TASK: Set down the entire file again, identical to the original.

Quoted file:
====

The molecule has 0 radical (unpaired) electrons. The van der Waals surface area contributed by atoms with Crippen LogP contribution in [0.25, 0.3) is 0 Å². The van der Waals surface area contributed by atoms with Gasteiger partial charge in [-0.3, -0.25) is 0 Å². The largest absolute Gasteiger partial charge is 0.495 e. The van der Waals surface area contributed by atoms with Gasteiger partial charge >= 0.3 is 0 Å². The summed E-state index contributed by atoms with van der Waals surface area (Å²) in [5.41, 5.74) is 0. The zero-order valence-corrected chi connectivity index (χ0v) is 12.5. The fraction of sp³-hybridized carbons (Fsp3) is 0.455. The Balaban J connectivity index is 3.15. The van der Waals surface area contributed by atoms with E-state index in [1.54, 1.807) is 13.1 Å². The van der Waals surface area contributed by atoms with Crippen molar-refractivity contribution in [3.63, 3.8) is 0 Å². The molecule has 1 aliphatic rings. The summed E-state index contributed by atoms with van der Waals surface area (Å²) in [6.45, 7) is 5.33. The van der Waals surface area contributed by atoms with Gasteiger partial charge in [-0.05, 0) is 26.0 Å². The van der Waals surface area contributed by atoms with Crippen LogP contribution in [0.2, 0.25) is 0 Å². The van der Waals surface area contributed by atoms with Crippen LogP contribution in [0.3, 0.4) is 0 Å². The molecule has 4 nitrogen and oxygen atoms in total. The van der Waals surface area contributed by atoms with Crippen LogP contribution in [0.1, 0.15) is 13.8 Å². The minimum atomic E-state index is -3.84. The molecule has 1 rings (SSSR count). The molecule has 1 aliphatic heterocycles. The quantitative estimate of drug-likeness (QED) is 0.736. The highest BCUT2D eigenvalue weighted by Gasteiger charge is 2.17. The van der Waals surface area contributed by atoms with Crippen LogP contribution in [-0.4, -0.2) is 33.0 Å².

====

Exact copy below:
The molecule has 0 radical (unpaired) electrons. The van der Waals surface area contributed by atoms with Crippen LogP contribution in [0.25, 0.3) is 0 Å². The van der Waals surface area contributed by atoms with Gasteiger partial charge in [-0.3, -0.25) is 0 Å². The largest absolute Gasteiger partial charge is 0.495 e. The van der Waals surface area contributed by atoms with Gasteiger partial charge >= 0.3 is 0 Å². The summed E-state index contributed by atoms with van der Waals surface area (Å²) in [5.41, 5.74) is 0. The zero-order valence-corrected chi connectivity index (χ0v) is 12.5. The fraction of sp³-hybridized carbons (Fsp3) is 0.455. The Balaban J connectivity index is 3.15. The van der Waals surface area contributed by atoms with E-state index in [1.54, 1.807) is 13.1 Å². The van der Waals surface area contributed by atoms with Crippen molar-refractivity contribution in [3.63, 3.8) is 0 Å². The molecule has 1 aliphatic rings. The summed E-state index contributed by atoms with van der Waals surface area (Å²) in [6.45, 7) is 5.33. The van der Waals surface area contributed by atoms with Gasteiger partial charge in [-0.05, 0) is 26.0 Å². The van der Waals surface area contributed by atoms with Crippen LogP contribution in [0.2, 0.25) is 0 Å². The van der Waals surface area contributed by atoms with Crippen LogP contribution in [0.3, 0.4) is 0 Å². The molecule has 4 nitrogen and oxygen atoms in total. The van der Waals surface area contributed by atoms with Crippen LogP contribution in [0.1, 0.15) is 13.8 Å². The minimum atomic E-state index is -3.84. The molecule has 1 rings (SSSR count). The molecule has 1 aliphatic heterocycles. The quantitative estimate of drug-likeness (QED) is 0.736. The highest BCUT2D eigenvalue weighted by Gasteiger charge is 2.17. The van der Waals surface area contributed by atoms with Crippen LogP contribution in [-0.4, -0.2) is 33.0 Å².